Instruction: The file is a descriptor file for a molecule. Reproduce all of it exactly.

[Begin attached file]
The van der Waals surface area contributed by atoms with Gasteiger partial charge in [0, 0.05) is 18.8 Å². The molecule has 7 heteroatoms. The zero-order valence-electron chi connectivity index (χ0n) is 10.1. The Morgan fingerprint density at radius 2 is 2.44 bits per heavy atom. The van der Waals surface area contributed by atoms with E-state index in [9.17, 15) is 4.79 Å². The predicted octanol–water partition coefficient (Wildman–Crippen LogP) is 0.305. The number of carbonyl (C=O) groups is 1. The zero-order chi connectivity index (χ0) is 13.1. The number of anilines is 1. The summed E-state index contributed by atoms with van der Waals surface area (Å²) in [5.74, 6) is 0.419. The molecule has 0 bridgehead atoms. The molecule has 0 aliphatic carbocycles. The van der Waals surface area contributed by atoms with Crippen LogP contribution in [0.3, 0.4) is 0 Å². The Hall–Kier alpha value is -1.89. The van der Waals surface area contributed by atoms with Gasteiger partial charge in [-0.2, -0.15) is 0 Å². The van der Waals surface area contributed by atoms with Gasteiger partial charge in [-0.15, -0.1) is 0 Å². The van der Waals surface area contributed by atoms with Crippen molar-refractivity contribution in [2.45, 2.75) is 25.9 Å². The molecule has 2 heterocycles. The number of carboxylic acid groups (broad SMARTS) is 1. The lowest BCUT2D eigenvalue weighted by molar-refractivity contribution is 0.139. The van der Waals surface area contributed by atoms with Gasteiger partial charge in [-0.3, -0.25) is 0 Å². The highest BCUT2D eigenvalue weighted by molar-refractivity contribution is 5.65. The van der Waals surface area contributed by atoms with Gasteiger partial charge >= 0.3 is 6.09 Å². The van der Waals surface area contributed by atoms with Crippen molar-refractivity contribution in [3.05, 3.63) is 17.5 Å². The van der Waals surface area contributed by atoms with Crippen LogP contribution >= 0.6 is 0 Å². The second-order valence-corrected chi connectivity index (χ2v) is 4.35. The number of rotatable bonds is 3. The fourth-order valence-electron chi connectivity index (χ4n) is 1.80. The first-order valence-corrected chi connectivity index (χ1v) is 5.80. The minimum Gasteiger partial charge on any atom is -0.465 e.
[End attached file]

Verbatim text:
The van der Waals surface area contributed by atoms with Gasteiger partial charge in [0, 0.05) is 18.8 Å². The molecule has 7 heteroatoms. The zero-order valence-electron chi connectivity index (χ0n) is 10.1. The Morgan fingerprint density at radius 2 is 2.44 bits per heavy atom. The van der Waals surface area contributed by atoms with E-state index in [9.17, 15) is 4.79 Å². The predicted octanol–water partition coefficient (Wildman–Crippen LogP) is 0.305. The number of carbonyl (C=O) groups is 1. The zero-order chi connectivity index (χ0) is 13.1. The number of anilines is 1. The summed E-state index contributed by atoms with van der Waals surface area (Å²) in [5.74, 6) is 0.419. The molecule has 0 bridgehead atoms. The molecule has 0 aliphatic carbocycles. The van der Waals surface area contributed by atoms with Crippen LogP contribution in [0.3, 0.4) is 0 Å². The Hall–Kier alpha value is -1.89. The van der Waals surface area contributed by atoms with Gasteiger partial charge in [-0.2, -0.15) is 0 Å². The van der Waals surface area contributed by atoms with Gasteiger partial charge in [-0.15, -0.1) is 0 Å². The van der Waals surface area contributed by atoms with Crippen molar-refractivity contribution in [2.45, 2.75) is 25.9 Å². The molecule has 2 heterocycles. The number of carboxylic acid groups (broad SMARTS) is 1. The lowest BCUT2D eigenvalue weighted by molar-refractivity contribution is 0.139. The van der Waals surface area contributed by atoms with Gasteiger partial charge in [-0.3, -0.25) is 0 Å². The highest BCUT2D eigenvalue weighted by molar-refractivity contribution is 5.65. The van der Waals surface area contributed by atoms with Gasteiger partial charge >= 0.3 is 6.09 Å². The van der Waals surface area contributed by atoms with Crippen molar-refractivity contribution in [3.05, 3.63) is 17.5 Å². The van der Waals surface area contributed by atoms with Crippen LogP contribution >= 0.6 is 0 Å². The second-order valence-corrected chi connectivity index (χ2v) is 4.35. The number of rotatable bonds is 3. The fourth-order valence-electron chi connectivity index (χ4n) is 1.80. The first-order valence-corrected chi connectivity index (χ1v) is 5.80. The minimum Gasteiger partial charge on any atom is -0.465 e.